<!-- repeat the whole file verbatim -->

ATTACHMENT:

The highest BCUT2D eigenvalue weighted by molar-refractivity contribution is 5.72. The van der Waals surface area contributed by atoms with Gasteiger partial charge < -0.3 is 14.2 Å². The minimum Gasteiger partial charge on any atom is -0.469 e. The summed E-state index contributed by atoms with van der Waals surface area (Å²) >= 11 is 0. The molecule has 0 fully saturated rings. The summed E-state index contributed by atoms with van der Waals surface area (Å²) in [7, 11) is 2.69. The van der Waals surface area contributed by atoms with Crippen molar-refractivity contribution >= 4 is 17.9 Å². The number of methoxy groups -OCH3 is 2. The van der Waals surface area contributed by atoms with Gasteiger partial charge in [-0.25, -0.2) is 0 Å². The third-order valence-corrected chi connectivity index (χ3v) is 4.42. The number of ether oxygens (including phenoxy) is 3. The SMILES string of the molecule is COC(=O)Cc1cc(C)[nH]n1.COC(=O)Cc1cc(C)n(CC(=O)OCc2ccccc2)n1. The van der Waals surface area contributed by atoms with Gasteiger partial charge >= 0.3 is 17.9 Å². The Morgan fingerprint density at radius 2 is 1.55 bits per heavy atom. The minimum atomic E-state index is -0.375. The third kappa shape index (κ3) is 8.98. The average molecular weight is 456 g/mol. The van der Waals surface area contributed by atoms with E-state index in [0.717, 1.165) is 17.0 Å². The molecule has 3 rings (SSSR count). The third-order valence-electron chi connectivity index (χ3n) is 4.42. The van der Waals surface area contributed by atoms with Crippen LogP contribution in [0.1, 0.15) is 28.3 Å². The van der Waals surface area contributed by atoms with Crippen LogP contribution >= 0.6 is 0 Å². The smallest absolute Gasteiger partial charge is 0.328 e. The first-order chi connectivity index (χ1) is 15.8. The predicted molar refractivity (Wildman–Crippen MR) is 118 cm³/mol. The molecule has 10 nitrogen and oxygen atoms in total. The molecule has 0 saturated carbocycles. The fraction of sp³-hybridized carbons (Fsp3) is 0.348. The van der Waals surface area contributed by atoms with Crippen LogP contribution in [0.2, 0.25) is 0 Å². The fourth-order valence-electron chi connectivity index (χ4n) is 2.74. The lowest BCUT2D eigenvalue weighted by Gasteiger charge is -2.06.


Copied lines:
The highest BCUT2D eigenvalue weighted by molar-refractivity contribution is 5.72. The van der Waals surface area contributed by atoms with Gasteiger partial charge < -0.3 is 14.2 Å². The minimum Gasteiger partial charge on any atom is -0.469 e. The summed E-state index contributed by atoms with van der Waals surface area (Å²) >= 11 is 0. The molecule has 0 fully saturated rings. The summed E-state index contributed by atoms with van der Waals surface area (Å²) in [7, 11) is 2.69. The van der Waals surface area contributed by atoms with Crippen molar-refractivity contribution >= 4 is 17.9 Å². The number of methoxy groups -OCH3 is 2. The van der Waals surface area contributed by atoms with Gasteiger partial charge in [-0.25, -0.2) is 0 Å². The third-order valence-corrected chi connectivity index (χ3v) is 4.42. The number of ether oxygens (including phenoxy) is 3. The SMILES string of the molecule is COC(=O)Cc1cc(C)[nH]n1.COC(=O)Cc1cc(C)n(CC(=O)OCc2ccccc2)n1. The van der Waals surface area contributed by atoms with Gasteiger partial charge >= 0.3 is 17.9 Å². The Morgan fingerprint density at radius 2 is 1.55 bits per heavy atom. The minimum atomic E-state index is -0.375. The third kappa shape index (κ3) is 8.98. The average molecular weight is 456 g/mol. The van der Waals surface area contributed by atoms with E-state index in [0.717, 1.165) is 17.0 Å². The molecule has 3 rings (SSSR count). The third-order valence-electron chi connectivity index (χ3n) is 4.42. The van der Waals surface area contributed by atoms with Crippen LogP contribution in [0.1, 0.15) is 28.3 Å². The van der Waals surface area contributed by atoms with Crippen LogP contribution >= 0.6 is 0 Å². The smallest absolute Gasteiger partial charge is 0.328 e. The first-order chi connectivity index (χ1) is 15.8. The predicted molar refractivity (Wildman–Crippen MR) is 118 cm³/mol. The molecule has 10 nitrogen and oxygen atoms in total. The molecule has 0 saturated carbocycles. The fraction of sp³-hybridized carbons (Fsp3) is 0.348. The van der Waals surface area contributed by atoms with Crippen LogP contribution in [0.2, 0.25) is 0 Å². The fourth-order valence-electron chi connectivity index (χ4n) is 2.74. The lowest BCUT2D eigenvalue weighted by Gasteiger charge is -2.06.